By Allison Davis
Elm Staff Writer

Since 1982 the Writing Center has been a part of the writing culture at Washington College. Whether it’s a literary paper for an English course, research report for a Biology lab, or a senior thesis, the Writing Center is open for all students to bring their writing at any stage of the writing process.

According to the website, the center’s mission is to support “student writers by providing an environment within which they can grow and develop, build self-awareness and confidence, and form strategies for success in courses across the curriculum.”

John Boyd, director of the Writing Center, said the center is “a student-driven office.” Their goal is create a conversation between the students and their peer writing consultants.

Writing consultants are chosen based on an interview process that occurs in the fall semester. First, applicants must obtain recommendations from faculty members, supply a writing sample, and go through an interview.  After new consultants have been chosen, they take a course during the spring semester on the writing process, how people develop as writers, and how to work with other writers.

After receiving a writing assignment, first focus on the rubric to  truly understand what the professor is asking. According to senior Maddie Zins, getting a grasp on the professor’s expectations is the best way to produce a successful paper.

Writing consultant, Maxwell van Hoven works with junior Sean Haynie in the Writing Center, located in Goldstein 106.

Writing consultant, Maxwell van Hoven works with junior Sean Haynie in the Writing Center, located in Goldstein 106.

Zins also recommends that before students decide to make an appointment with a consultant, one should know what he or she wants to accomplish. “If a writer is able to articulate what [it] is that would make the session worthwhile for him or her…we can jump right in…rather than have to…spend too much time asking questions to gather information.”

According to junior Maxwell van Hoven, the most efficient way to make sure students’ papers stay on topic is to bring the rubric to the Writing Center session. He said, “It allows the session to focus on the specific elements and questions that the student is require to address.”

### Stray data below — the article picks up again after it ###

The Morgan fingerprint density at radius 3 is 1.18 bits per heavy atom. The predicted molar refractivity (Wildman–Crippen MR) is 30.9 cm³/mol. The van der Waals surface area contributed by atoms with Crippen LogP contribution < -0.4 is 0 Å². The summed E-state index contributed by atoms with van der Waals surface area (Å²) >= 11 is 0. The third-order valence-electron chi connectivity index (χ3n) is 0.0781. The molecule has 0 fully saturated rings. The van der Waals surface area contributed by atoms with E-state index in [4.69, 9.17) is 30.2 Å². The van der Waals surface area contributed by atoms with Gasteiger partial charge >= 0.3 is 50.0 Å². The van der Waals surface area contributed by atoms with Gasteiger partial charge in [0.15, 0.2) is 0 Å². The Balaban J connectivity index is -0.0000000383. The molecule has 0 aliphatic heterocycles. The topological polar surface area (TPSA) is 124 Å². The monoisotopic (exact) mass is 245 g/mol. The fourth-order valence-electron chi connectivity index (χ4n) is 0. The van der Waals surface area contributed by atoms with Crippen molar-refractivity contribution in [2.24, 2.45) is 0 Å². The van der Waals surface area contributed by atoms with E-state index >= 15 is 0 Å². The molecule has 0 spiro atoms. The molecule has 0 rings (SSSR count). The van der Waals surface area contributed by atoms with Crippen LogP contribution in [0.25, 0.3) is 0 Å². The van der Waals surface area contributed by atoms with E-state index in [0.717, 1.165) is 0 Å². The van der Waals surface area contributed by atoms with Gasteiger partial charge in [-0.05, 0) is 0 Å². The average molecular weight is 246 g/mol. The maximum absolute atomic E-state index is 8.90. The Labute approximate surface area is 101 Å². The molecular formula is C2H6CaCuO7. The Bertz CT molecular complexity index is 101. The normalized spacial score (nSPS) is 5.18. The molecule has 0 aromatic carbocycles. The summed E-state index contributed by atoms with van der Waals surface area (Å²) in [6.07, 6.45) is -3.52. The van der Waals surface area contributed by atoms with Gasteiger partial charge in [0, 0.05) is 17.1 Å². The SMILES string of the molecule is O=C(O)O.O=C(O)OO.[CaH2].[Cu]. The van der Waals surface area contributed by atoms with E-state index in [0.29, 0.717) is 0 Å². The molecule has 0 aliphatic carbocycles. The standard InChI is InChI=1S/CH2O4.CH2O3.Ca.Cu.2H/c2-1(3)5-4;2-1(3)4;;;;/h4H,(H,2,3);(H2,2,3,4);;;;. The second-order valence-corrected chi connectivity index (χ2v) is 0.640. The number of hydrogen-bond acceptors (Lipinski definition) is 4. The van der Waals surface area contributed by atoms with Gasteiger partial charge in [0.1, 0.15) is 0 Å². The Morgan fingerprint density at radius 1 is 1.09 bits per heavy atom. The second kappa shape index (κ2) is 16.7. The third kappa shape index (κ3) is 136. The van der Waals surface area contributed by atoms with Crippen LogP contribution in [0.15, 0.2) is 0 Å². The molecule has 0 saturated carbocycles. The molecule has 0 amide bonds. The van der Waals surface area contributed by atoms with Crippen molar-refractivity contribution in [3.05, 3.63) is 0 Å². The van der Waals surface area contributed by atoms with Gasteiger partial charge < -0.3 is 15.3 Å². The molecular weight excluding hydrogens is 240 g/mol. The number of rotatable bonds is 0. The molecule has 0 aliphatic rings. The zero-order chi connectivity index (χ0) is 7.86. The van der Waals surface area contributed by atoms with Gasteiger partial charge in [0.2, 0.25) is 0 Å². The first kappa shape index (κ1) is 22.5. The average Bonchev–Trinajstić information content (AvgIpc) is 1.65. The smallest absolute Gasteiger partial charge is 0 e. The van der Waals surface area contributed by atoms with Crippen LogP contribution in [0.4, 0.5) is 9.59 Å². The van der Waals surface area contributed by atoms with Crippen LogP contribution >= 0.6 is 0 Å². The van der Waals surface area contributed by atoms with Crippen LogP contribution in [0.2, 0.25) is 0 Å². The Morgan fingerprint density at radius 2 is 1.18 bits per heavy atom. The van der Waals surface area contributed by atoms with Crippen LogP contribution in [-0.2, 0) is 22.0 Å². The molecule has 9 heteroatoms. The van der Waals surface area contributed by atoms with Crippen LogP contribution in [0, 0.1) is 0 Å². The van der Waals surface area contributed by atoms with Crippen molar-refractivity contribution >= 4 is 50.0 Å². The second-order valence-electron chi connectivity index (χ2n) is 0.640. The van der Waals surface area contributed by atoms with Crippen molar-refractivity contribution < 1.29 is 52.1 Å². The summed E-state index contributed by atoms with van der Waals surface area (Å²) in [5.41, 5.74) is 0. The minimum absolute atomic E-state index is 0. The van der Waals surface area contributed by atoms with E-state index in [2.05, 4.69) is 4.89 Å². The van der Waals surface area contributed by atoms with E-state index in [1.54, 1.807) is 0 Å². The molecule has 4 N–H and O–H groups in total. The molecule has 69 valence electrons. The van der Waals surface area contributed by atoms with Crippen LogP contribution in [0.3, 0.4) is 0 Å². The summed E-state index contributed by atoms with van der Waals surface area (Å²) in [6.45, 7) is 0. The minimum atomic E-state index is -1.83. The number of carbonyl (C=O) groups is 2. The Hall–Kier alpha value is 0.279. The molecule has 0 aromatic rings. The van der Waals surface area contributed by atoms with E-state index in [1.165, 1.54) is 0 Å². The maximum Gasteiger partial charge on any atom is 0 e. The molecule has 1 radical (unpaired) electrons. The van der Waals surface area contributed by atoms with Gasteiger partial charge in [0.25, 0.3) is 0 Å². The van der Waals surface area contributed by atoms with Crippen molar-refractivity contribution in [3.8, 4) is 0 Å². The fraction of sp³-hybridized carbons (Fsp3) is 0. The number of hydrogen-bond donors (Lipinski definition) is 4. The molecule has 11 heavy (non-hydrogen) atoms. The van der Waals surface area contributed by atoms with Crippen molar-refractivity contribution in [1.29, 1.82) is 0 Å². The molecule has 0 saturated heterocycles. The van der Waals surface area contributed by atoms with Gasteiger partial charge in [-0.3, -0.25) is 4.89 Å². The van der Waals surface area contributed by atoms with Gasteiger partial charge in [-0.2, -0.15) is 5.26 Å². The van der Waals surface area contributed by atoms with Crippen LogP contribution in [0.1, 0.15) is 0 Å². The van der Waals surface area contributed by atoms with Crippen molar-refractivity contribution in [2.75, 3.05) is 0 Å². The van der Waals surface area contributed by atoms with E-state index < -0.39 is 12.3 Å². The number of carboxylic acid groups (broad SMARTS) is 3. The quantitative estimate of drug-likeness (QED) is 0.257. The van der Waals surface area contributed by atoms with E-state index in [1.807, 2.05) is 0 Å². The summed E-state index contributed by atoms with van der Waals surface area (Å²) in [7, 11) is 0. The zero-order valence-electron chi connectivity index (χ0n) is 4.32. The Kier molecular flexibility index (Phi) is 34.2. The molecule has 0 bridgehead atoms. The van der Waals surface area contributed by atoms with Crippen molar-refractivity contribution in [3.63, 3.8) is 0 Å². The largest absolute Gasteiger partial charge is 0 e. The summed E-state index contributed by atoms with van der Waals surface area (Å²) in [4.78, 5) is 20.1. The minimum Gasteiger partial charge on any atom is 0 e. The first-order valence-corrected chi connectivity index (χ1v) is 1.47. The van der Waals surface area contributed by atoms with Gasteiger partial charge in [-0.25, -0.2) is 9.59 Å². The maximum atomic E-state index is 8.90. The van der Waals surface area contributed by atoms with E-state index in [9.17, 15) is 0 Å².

Starting the writing process early allows time to meet with the professor and a Writing Center consultant. “Don’t wait until you’re frustrated with something and have no other options. Seek out feedback…early on,” said Boyd.

Waiting until the last minute may hinder students’ ability to go through the peer review and lengthy editing process. Grammatical errors often slip through the cracks if papers are procrastinated.

The main focus of writing center appointments is to discuss the writing process and encourage a conversation about the writer’s paper thus far. Sophomore Liz Stackowitz said, “I realize more [errors] when they read it to me because it’s from a different perspective than my own. It also highlights grammatical issues and made me a better writer.”

A writing center appointment can be made online through the WC website. Online, there are profiles for each writing consultant so students’ interested in making an appointment can chose their consultant based on the paper’s topic.

Appointments can be made on Monday through Friday between 10:30 a.m. and 5:30 p.m. in Goldstein 106 as well as Sunday from 4:30 to 8:30 p.m. on the second floor of the Miller Library. Aside from scheduled appointments, students also have the option to talk to consultants during the center’s drop-in only hours, Monday to Thursday from 6:30 to 8:30 p.m. also on the second floor of the Miller Library.

If you are interested in becoming a peer consultant, the application is due on Oct. 3. These positions are open to first, second, and third year students.

 

The Elm

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